For example, Popovich settled on slimes as the subject of the game partly because they require no animation. "Even when the slimes are wrong, they look right," he says. "Had Slime Rancher been cats, cats need to walk, cats need to adhere to the ground, cats need to not be upside-down in a tree and vibrating," he says. "Whereas if the slime is upside down and stuck in a tree and shaking and smiling… it's funny, right?" Similarly, the simulation governing player interactions with the slimes and the ranch is "as deep as it needs to be", according to Popovich. "Slime Rancher was not a great farming game. It's so shallow compared to other farming games in terms of the number of decisions you're making," Popovich says. "And we have just enough shallow systems that talk to each other in interesting enough ways."
Another crucial component of Slime Rancher's design is that those interactions are always externalised. One example of this is the "plort" mechanic, where slimes drop valuable gem-like objects when fed, which can then be sold by the player for cash. "We could have had it where when you feed slimes you just get points. But whenever possible, we try and have it happen in the world," Popovich expains. On the subject of plorts, Popovich is keen to straighten something out. "I'm not at all defensive about it, but it's not really meant to be poop," he says. "It's almost like they were budding off portions of themselves, and they expand and like pieces of them come out. But of course, it reads as poop, because it's a non-sentient lump of themselves."
This isn't the only clarification Popovich wants to make about Slime Rancher either. Because of its appearance and (mostly) nonviolent play, Slime Rancher has earned a reputation as a kids' game. But Popovich is keen to stress that the game was never targeted towards children. Instead, the intent was to make a game that welcomed everyone. "With our games, we are pro-inclusivity. We want to make it as open as possible, we want to have as many different kinds of people able to play it," he says. "It's also a smart business decision. Like, why wouldn't I want the other fifty percent of players out there, let's say, to feel like they're welcome to buy this game?"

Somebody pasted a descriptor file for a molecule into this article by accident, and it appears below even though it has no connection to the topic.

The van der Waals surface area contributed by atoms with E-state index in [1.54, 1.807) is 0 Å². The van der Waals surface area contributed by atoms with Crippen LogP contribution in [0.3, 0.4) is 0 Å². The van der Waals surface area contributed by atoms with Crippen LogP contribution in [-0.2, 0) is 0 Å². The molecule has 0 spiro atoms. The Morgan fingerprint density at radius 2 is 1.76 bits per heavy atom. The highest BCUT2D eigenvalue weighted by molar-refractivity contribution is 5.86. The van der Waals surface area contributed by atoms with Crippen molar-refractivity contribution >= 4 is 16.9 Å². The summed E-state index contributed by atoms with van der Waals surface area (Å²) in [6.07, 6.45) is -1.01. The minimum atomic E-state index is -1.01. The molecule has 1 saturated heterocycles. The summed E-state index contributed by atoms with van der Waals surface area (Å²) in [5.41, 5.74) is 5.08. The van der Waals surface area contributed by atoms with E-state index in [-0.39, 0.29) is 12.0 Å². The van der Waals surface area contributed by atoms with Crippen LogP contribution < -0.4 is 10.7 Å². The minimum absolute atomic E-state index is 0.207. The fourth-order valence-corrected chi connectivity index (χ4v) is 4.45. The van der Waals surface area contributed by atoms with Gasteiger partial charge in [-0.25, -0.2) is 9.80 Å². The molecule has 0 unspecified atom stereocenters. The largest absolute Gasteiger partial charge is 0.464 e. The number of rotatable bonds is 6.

This inclusive approach isn't just about making the game look cute and colourful; Popovich wanted players to learn how to play through their own curiosity, rather than mandated instruction. "That's why the tutorial is like a minute and a half long," he says. "You really can vacuum out the magic of a world but putting in a bunch of structure. That's one of the reasons why so many Nintendo games are so popular. You get to play with it first. We have always tried to do that. Maybe [I'm] being a bit presumptuous here, but I would love it if someone who plays Slime Rancher is like 'this feels like a PC game that Nintendo would have made.'"
Signs Slime Rancher would be a hit came as early as 2015, when the game started to gain traction on Steam Greenlight. Monomi Park gave the game to some YouTubers, but the first version of the game was so small (less than 20 megabytes) it got passed around the internet in email attachments. "Normally you'd be freaking out," Popovich says, but his previous experience in the industry told him this word-of-mouth sharing was a good thing. "We have to accept some level of piracy," he says. "This is a really strong sign that people want it this bad." When the game launched into Steam Early Access, it was an instant hit. "It exploded immediately," Popovich says. "I was texting my wife, who was still at work, because you could see the numbers in real-time. And she was baffled."
Slime Rancher was a major success, and the next few years saw Monomi Park building on that, delivering Slime Rancher out of Early Access, and supporting it post v1.0. In an ideal world, they would have continued supporting it for much longer. "We try to run our games forever, because we came from MMOs", Popovich says. But two things prevented that. First, they reached a hard limit on new environments and content they could add to the game without completely restructuring it. Second, Monomi had grown into a much larger studio than it had been during Slime Rancher's early days. "You can't take a new team and say 'these decisions that two people made in 2014 are what you're chained to.'"